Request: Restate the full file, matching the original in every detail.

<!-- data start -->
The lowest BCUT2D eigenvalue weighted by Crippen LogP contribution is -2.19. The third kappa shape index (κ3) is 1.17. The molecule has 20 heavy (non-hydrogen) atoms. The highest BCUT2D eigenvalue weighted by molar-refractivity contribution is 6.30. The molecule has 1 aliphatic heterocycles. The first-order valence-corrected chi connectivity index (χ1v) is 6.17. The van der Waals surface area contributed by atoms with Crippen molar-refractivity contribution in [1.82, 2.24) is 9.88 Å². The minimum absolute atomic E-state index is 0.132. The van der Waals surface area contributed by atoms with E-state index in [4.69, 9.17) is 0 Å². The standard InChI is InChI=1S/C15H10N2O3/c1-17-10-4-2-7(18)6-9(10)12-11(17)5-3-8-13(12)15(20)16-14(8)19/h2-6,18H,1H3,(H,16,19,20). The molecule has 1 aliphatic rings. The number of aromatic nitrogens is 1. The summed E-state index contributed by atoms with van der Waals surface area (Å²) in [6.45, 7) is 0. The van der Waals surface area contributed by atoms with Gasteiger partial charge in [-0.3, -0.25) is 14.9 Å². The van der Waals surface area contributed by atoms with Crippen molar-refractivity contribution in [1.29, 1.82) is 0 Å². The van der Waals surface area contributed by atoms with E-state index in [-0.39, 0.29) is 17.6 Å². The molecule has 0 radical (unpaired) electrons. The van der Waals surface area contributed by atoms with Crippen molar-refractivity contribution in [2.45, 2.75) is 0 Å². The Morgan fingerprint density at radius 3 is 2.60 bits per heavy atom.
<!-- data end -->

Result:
The lowest BCUT2D eigenvalue weighted by Crippen LogP contribution is -2.19. The third kappa shape index (κ3) is 1.17. The molecule has 20 heavy (non-hydrogen) atoms. The highest BCUT2D eigenvalue weighted by molar-refractivity contribution is 6.30. The molecule has 1 aliphatic heterocycles. The first-order valence-corrected chi connectivity index (χ1v) is 6.17. The van der Waals surface area contributed by atoms with Crippen molar-refractivity contribution in [1.82, 2.24) is 9.88 Å². The minimum absolute atomic E-state index is 0.132. The van der Waals surface area contributed by atoms with E-state index in [4.69, 9.17) is 0 Å². The standard InChI is InChI=1S/C15H10N2O3/c1-17-10-4-2-7(18)6-9(10)12-11(17)5-3-8-13(12)15(20)16-14(8)19/h2-6,18H,1H3,(H,16,19,20). The molecule has 1 aliphatic rings. The number of aromatic nitrogens is 1. The summed E-state index contributed by atoms with van der Waals surface area (Å²) in [6.45, 7) is 0. The van der Waals surface area contributed by atoms with Gasteiger partial charge in [-0.3, -0.25) is 14.9 Å². The van der Waals surface area contributed by atoms with Crippen molar-refractivity contribution in [1.29, 1.82) is 0 Å². The van der Waals surface area contributed by atoms with E-state index in [-0.39, 0.29) is 17.6 Å². The molecule has 0 radical (unpaired) electrons. The van der Waals surface area contributed by atoms with Crippen molar-refractivity contribution in [2.45, 2.75) is 0 Å². The Morgan fingerprint density at radius 3 is 2.60 bits per heavy atom.